I focused on the tiled wall to the right of the image. The green sign is just out of focus and all of the background is blurred. 

The same camera settings with the lens refocused on the green sign. The tiled wall is out of focus, the background is in focus back to the brown and cream sign, beyond that it is blurred to infinity.

I had no tripod with me to provide consistent framing for this subect and realised I would need a better subject to show the objective of this exercise.

Exercise: Focus with a set aperture.

Objective: This exercise will demonstrate the effect that can be achieved using a wide aperture in a scene that has depth.

For this exercise I chose a row of six workstations in a classroom, set my camera on a tripod and focused on three points within the depth of the scene. I included two red objects as a reference point.
Camera settings: Zoom focal length 50mm, aperture f4.8, shutter 1/13s. Lighting: fluorescent tubes (colour corrected post processing)

1. I focused on the closest edge of the keyboard in the first workstation, resulting in a very shallow depth of field of about 5cm.

2. Here I focused on the nearest edge of  the second keyboard and it can be seen that the depth of field extends for approximately 30cm.

3. For this example I focused on the third workstation mouse and the depth of field extends to the fourth workstation mouse, a depth of about 60cm. (this can be more clearly seen from a larger print of the image)

The first image's restricted depth of focus tends to leave your eye at the foreground  and at the bottom of the frame. There is nothing to draw your attention into the picture. The third image does get your eye moving along the desk, searching for the focus area but when you find it,  it's too  narrow to hold your attention for long. (also, the red pen and folder have more to do with grabbing your attention)

I think the second image is the best. There is sufficient out of focus detail at the bottom of the frame to indicate depth and enough blur in the background to place the keyboard at the centre of interest. Adding the red objects to the image was a mistake so I have recoloured those objects grey, to show the distracting effect that they have.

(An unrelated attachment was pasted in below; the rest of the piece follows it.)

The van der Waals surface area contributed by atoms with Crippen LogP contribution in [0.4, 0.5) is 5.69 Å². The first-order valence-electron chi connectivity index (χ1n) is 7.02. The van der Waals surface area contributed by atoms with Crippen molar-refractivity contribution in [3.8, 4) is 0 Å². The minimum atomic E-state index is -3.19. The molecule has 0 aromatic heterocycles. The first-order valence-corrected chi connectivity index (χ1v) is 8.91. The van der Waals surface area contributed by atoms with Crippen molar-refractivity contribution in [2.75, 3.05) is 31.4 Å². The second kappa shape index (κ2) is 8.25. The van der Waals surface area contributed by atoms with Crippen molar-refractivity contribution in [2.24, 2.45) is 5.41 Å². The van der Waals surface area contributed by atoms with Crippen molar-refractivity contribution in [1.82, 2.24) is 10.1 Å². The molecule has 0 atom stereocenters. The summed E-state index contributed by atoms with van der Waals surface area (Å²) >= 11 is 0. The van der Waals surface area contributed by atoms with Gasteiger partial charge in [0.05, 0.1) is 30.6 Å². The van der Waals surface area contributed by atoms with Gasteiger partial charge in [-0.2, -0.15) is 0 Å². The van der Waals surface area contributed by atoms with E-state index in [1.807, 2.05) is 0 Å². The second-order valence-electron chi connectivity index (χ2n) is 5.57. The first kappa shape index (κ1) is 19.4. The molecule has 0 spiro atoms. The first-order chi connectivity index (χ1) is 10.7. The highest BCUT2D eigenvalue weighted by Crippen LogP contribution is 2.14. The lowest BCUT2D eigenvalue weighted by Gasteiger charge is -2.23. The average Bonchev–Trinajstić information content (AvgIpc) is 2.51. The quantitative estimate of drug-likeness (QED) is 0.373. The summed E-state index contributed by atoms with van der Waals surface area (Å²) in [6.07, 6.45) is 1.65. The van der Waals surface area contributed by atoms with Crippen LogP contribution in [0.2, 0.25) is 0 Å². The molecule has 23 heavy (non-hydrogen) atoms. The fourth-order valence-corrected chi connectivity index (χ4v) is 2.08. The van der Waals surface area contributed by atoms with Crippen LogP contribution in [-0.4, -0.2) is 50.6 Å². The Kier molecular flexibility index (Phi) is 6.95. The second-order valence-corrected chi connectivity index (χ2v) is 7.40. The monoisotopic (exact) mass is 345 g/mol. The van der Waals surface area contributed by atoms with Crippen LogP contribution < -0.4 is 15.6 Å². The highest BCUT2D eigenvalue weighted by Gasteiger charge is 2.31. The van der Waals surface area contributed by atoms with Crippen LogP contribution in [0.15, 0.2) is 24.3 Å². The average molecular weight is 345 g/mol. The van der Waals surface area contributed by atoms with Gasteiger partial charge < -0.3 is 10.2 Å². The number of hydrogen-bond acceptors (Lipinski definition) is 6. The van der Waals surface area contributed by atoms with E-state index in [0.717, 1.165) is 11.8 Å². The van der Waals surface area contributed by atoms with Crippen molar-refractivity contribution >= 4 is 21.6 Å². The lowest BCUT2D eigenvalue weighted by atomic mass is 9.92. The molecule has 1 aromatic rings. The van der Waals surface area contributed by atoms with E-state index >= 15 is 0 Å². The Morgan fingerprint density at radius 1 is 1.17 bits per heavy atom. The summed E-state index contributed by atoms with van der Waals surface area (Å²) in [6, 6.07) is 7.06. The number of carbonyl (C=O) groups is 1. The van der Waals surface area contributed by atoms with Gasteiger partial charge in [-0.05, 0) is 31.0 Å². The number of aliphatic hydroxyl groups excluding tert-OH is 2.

What have I learned?

Selective focusing with a narrow depth of field achieved with a wide aperture can isolate obects within a scene and create a centre of interest. Use red in a scene very carefully if you don't want it to dominate or distract.

Tuesday, 14 December 2010

Project: Getting to Know your Camera

Exercise: Focal Length and Angle of View (Field of View)

Objective: This exercise will demonstrate that the field of view narrows and distant objects appear larger in the frame as the focal length of the lens is increased.

Before starting this exercise, I searched the internet for information about the sensor size of my camera. it has an image sensor approx 24x16mm. Using the guidelines from the project text I calculated that the focal length of the 'standard' lens should be in the region of 30 - 40mm for this format. However, when I undertook the exercise keeping both eyes open and adjusting  the zoom until both images were the same size, the focal length scale on the 18-70mm zoom consistently showed 50mm+. After posting a question in the OCA Flickr group, (Can I believe my eyes?) I was assured by Rob and DaveB that they had experienced a similar effect. We all agreed that I was looking too deeply into the technical aspects of the exercise.

Using the 18-70mm zoom, I took the required photographs and noted that the focal length of the zoom was set at around 50mm when the viewfinder image in my right eye appeared the same size as the scene viewed with my left eye. Here are the photographs, taken near the junction of Bordon High Street with Chalet Hill. (For historical interest, to see a picture taken from a similar viewpoint in 1919 click here )

Zoom lens set at 50mm ('standard') f8 @ 1/125s AF on

Zoom lens set at 18mm (wide angle) f7.1 @ 1/200s AF on

Zoom Lens set at 70mm (telephoto) f5.6 @ 1/400s AF on

Upon returning to the viewpoint with the prints I had made, I found  that the 50mm focal length image could be viewed comfortably at  28 - 30cm from my eyes with the print matching the dimensions of the scene and the 70mm focal length image at 60 - 63cm i.e. arms length. The 18mm focal length image however, could not be viewed within my arms length, the central feature and even the foreground features (the manhole cover and the fence panel) were smaller than the actual scene even at arms length. If I had an assistant to hold the image, I would have expected it to be viewable  to scale possibly in excess of a metre from my eyes.

What have I learned?

As the focal length of the lens is increased, the field of view narrows. I have learned that the focal length of this 18-70mm zoom lens which matches the field of view of my eyes, is around 50mm on the zoom scale. When  the minimum focal length is chosen (18mm) there is some pincushion distortion at the edges of the frame. With the modest zoom range at the telephoto end (35-70mm), there is no noticable shortening of perspective.